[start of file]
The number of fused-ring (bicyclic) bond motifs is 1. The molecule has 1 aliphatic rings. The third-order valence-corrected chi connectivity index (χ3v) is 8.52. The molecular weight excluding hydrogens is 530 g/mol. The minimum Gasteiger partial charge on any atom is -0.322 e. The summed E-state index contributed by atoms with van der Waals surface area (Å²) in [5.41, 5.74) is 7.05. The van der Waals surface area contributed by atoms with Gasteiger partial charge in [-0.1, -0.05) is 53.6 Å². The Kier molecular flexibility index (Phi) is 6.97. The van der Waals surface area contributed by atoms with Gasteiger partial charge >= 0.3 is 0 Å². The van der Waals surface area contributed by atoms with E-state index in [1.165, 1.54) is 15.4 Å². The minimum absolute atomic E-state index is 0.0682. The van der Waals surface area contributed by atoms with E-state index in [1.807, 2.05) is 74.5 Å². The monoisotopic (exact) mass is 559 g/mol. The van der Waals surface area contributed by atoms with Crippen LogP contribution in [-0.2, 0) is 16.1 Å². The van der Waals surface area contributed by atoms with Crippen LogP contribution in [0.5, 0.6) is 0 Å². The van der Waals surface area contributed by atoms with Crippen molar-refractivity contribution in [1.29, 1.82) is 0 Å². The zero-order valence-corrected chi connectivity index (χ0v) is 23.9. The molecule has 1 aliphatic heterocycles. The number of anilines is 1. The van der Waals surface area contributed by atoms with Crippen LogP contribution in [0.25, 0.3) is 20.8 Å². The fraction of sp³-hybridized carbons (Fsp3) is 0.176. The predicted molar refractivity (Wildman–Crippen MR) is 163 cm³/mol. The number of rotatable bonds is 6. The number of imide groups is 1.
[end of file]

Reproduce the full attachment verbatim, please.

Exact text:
The number of fused-ring (bicyclic) bond motifs is 1. The molecule has 1 aliphatic rings. The third-order valence-corrected chi connectivity index (χ3v) is 8.52. The molecular weight excluding hydrogens is 530 g/mol. The minimum Gasteiger partial charge on any atom is -0.322 e. The summed E-state index contributed by atoms with van der Waals surface area (Å²) in [5.41, 5.74) is 7.05. The van der Waals surface area contributed by atoms with Gasteiger partial charge in [-0.1, -0.05) is 53.6 Å². The Kier molecular flexibility index (Phi) is 6.97. The van der Waals surface area contributed by atoms with Gasteiger partial charge >= 0.3 is 0 Å². The van der Waals surface area contributed by atoms with E-state index in [1.165, 1.54) is 15.4 Å². The minimum absolute atomic E-state index is 0.0682. The van der Waals surface area contributed by atoms with E-state index in [1.807, 2.05) is 74.5 Å². The monoisotopic (exact) mass is 559 g/mol. The van der Waals surface area contributed by atoms with Crippen LogP contribution in [-0.2, 0) is 16.1 Å². The van der Waals surface area contributed by atoms with Crippen LogP contribution in [0.5, 0.6) is 0 Å². The van der Waals surface area contributed by atoms with Crippen molar-refractivity contribution in [1.29, 1.82) is 0 Å². The zero-order valence-corrected chi connectivity index (χ0v) is 23.9. The molecule has 1 aliphatic heterocycles. The number of anilines is 1. The van der Waals surface area contributed by atoms with Crippen LogP contribution in [0.25, 0.3) is 20.8 Å². The fraction of sp³-hybridized carbons (Fsp3) is 0.176. The predicted molar refractivity (Wildman–Crippen MR) is 163 cm³/mol. The number of rotatable bonds is 6. The number of imide groups is 1.